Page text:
Trump Allies Rally Around Jim Webb for Next Defense Secretary

DEM 2016 Webb Former Virginia Sen. Jim Webb announces he will drop out of the Democratic race for president, Tuesday, Oct. 20, 2015, during a news conference at the National Press Club in Washington.
AP Photo/Andrew Harnik
KRISTINA WONG

Trump allies are rallying around former Virginia Senator Jim Webb to fill the position of Defense Secretary, after the abrupt departure of retired Marine General Jim Mattis.

The support for Webb may come as somewhat of a surprise, since he is a Democrat and has been largely out of the headlines since the 2016 Democratic presidential primary, when he launched a bid for president.

However, supporters say he aligns with President Trump’s more realist world view — something that was a problem with Mattis, a foreign policy liberalist.

“Former Navy Secretary and former Asst Sec Def @JimWebbUSA would be someone to consider seriously for SecDef. His foreign policy views line up better with @realdonaldtrump and are not Bush 3.0,” Fox News host Laura Ingraham tweeted on December 21.

On Thursday, the New York Times reported the White House is considering Webb, citing three officials. A source also confirmed to Breitbart News that he is being considered.

The White House did not confirm any candidates, but indicated a search was underway.

“We will let you know when we have an update. No personnel announcements at this time,” spokeswoman Lindsay Walters said.

Webb, 72, is a graduate of the Naval Academy and a former Marine captain who fought in Vietnam as a Marine rifle platoon and company commander. He was awarded the Silver Star, the Navy Cross, two Bronze Stars, and two Purple Hearts.

Webb, then a Republican, served in the Reagan administration as an assistant secretary of Defense for Reserve Affairs, and then secretary of the Navy. He then ran as a Democrat senator in Virginia in 2006, serving one term.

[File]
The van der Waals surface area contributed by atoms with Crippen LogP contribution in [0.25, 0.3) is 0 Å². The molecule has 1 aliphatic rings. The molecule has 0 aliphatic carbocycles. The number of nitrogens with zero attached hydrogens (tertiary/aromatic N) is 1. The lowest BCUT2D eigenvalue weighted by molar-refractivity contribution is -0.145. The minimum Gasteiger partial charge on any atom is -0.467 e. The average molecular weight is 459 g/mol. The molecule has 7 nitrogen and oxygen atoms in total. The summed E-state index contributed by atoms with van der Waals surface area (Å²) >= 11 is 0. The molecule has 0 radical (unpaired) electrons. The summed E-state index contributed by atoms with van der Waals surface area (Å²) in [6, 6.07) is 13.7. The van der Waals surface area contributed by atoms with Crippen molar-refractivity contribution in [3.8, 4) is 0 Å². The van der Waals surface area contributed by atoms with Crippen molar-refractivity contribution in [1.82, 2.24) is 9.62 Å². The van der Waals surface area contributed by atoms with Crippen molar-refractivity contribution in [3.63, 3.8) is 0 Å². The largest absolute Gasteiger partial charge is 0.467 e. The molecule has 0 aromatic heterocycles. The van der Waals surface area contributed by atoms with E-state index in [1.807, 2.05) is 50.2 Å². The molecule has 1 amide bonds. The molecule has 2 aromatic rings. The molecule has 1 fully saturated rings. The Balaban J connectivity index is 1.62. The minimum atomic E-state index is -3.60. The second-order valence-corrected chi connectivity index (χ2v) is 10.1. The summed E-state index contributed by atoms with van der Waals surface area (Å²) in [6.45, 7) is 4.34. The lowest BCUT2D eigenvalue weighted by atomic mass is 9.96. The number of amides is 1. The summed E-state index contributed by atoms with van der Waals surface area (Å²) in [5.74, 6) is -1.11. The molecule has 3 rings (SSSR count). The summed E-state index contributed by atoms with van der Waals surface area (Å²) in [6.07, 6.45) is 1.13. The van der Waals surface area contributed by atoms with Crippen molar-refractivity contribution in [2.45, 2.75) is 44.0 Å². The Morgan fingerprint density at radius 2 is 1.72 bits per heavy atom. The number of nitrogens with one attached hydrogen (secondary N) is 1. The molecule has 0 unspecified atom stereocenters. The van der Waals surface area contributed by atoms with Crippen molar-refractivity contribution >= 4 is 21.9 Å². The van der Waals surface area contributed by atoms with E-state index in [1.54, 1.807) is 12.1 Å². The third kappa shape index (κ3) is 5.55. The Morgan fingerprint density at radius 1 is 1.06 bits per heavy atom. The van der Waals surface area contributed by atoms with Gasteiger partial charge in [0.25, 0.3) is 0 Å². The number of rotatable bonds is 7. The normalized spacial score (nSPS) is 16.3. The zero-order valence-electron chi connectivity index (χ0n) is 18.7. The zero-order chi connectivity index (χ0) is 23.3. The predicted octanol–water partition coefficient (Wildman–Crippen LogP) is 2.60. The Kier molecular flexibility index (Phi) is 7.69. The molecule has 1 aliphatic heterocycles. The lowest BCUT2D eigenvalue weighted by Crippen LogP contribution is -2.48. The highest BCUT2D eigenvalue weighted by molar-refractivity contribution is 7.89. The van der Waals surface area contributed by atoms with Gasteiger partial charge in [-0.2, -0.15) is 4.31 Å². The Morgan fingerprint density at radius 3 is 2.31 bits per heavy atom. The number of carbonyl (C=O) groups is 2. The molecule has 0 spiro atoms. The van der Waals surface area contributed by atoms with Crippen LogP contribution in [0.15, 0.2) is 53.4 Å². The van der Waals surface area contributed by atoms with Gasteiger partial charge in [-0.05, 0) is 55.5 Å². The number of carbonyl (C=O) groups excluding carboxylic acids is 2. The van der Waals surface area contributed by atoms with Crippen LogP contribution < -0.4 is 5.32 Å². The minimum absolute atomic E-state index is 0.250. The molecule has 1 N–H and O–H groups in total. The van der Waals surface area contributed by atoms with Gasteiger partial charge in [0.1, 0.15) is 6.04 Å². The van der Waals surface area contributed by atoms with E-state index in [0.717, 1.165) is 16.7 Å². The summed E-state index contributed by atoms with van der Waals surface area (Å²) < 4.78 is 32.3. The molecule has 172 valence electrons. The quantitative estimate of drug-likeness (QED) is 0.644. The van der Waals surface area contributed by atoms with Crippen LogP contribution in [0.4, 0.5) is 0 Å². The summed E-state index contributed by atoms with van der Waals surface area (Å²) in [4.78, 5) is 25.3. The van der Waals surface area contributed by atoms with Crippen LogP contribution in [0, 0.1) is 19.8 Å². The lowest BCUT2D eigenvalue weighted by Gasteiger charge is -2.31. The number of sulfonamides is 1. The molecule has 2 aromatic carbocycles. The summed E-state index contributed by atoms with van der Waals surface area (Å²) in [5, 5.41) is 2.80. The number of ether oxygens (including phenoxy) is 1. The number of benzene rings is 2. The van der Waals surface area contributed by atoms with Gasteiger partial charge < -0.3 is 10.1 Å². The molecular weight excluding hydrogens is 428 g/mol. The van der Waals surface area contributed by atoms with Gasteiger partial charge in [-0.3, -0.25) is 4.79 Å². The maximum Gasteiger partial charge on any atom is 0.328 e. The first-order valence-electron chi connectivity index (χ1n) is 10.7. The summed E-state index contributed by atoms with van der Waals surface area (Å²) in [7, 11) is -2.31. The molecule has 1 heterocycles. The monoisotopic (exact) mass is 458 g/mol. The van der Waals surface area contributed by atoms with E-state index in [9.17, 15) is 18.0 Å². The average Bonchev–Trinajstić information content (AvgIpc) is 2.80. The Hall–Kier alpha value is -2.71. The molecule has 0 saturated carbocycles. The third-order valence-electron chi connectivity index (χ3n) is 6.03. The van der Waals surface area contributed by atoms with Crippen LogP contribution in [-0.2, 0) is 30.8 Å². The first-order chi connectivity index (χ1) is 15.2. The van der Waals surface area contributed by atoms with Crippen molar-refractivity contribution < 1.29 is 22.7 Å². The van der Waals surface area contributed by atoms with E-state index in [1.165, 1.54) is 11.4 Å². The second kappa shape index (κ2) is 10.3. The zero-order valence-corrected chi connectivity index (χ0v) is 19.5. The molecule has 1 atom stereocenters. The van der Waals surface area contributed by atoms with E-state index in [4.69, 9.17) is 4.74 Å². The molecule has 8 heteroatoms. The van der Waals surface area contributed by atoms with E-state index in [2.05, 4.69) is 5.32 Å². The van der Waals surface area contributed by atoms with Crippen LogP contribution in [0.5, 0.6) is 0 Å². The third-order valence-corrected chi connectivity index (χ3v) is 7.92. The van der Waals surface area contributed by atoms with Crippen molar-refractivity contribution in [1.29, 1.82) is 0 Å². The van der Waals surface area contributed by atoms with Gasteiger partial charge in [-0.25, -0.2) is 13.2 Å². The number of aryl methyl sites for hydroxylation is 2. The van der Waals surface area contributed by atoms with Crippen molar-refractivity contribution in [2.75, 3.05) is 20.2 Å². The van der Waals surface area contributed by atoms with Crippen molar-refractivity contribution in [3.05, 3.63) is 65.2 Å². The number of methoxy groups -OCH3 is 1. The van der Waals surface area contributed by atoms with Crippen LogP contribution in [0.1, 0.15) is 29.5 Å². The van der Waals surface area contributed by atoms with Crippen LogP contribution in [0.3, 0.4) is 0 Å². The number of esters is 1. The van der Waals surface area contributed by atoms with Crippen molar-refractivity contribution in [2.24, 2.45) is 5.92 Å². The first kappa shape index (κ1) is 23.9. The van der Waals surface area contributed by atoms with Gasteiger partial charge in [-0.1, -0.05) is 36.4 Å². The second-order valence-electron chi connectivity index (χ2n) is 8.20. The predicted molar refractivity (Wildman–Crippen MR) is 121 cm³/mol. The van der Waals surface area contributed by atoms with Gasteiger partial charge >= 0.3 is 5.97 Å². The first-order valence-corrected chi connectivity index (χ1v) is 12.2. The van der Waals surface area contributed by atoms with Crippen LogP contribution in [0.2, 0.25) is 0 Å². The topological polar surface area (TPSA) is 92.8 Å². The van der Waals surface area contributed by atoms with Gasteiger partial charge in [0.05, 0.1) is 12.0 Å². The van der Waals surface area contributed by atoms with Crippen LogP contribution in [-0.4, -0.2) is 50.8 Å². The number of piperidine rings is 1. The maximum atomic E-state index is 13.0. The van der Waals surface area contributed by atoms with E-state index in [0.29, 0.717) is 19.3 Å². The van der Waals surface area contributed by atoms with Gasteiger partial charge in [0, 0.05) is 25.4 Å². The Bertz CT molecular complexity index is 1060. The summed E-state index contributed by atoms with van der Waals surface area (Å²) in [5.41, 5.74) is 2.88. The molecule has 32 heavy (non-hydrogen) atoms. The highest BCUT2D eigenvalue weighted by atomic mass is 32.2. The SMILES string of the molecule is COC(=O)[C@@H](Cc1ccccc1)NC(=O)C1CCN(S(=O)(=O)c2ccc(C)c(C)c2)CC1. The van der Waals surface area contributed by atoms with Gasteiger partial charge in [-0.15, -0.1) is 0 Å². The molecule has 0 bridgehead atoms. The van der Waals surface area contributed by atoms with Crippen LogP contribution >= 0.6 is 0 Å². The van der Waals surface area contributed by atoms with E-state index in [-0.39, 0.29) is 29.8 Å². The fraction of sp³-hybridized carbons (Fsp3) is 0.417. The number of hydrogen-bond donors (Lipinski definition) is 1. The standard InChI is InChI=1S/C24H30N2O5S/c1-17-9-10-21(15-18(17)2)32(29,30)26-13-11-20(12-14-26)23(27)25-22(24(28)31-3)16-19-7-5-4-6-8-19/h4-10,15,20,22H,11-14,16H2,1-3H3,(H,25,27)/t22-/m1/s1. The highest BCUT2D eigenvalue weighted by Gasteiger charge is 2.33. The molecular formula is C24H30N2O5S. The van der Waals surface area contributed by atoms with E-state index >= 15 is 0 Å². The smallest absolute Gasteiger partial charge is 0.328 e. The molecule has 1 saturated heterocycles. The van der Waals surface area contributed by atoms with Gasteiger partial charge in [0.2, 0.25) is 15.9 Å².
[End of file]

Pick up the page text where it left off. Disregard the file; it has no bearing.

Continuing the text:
Webb has a following among libertarians and foreign policy realists in Washington. He was a critic of the invasion of Iraq, and also disagreed with former President Barack Obama’s interventions in Libya and Syria.

Sen. Rand Paul (R-KY) told Breitbart News during a conference call Wednesday that he thought the next defense secretary needs to be someone who agrees with Trump on ending unnecessary wars.

“The president deserves people who do agree with him,” Paul said. “The president campaigned on the fact that we’ve been at war for too long in too many places.”

“He’s the first president really in a lifetime who has had the ability to declare victory and say, ‘We need to come home.’ He needs a defense secretary who agrees with him and will carry out the policy, not try to stymie the policy,” he added.

However, some who know Webb are skeptical he would be a good fit. While he would have the experience for the job, they say he also has an independent streak.

“There are a lot of advantages out of that, but there is also a big danger,” said Jim Hanson, president of the Security Studies Group. “Webb’s an arrogant bastard. That doesn’t always work. [Rex] Tillerson was also an arrogant bastard.”

“Trump needs an ally. Tillerson and Mattis both didn’t agree with him on his foreign policy agenda. They were almost the opposition to Trump. He needs someone who isn’t going to fight him on things,” he added.

However, Hanson said Webb would be good for military reform. “He’s not a force deployment guy — he’s someone who is going to look at the structure of the force.”

Other names being floated to the White House include Deputy Defense Secretary Patrick Shanahan, Sen. Tom Cotton (R-AR), Sen. Lindsey Graham (R-SC), Director of National Intelligence Dan Coats, Rep. Mac Thornberry (R-TX), Rep. Scott Perry (R-PA), Army Secretary Mark Esper, Air Force Secretary Heather Wilson, former Missouri Sen. Jim Talent, former Arizona Sen. Jon Kyl, and retired Army Gen. Jack Keane.

James Carafano, vice president of the Heritage Foundation’s Kathryn and Shelby Cullom Davis Institute who served as an adviser on the Trump transition team, also recommended that the president choose someone onboard with his agenda.

“We’ve already seen what happens when you pick someone who’s not really a team player. You can’t do that on Defense, you can’t do that on State. Maybe you can do that on some agency somewhere, but not on the two most key critical cabinet posts,” he said.

Frank Gaffney, president and CEO of the Center for Security Policy, agreed.

“The president cannot run the whole government. He has to delegate, and he has to delegate to people he trusts to run the departments the way he would run them if he could run them all,” he said.

“And if you’ve got people who have a lot of interesting skill sets, but won’t do what he wants done, it’s a formula for a disastrous administration.”

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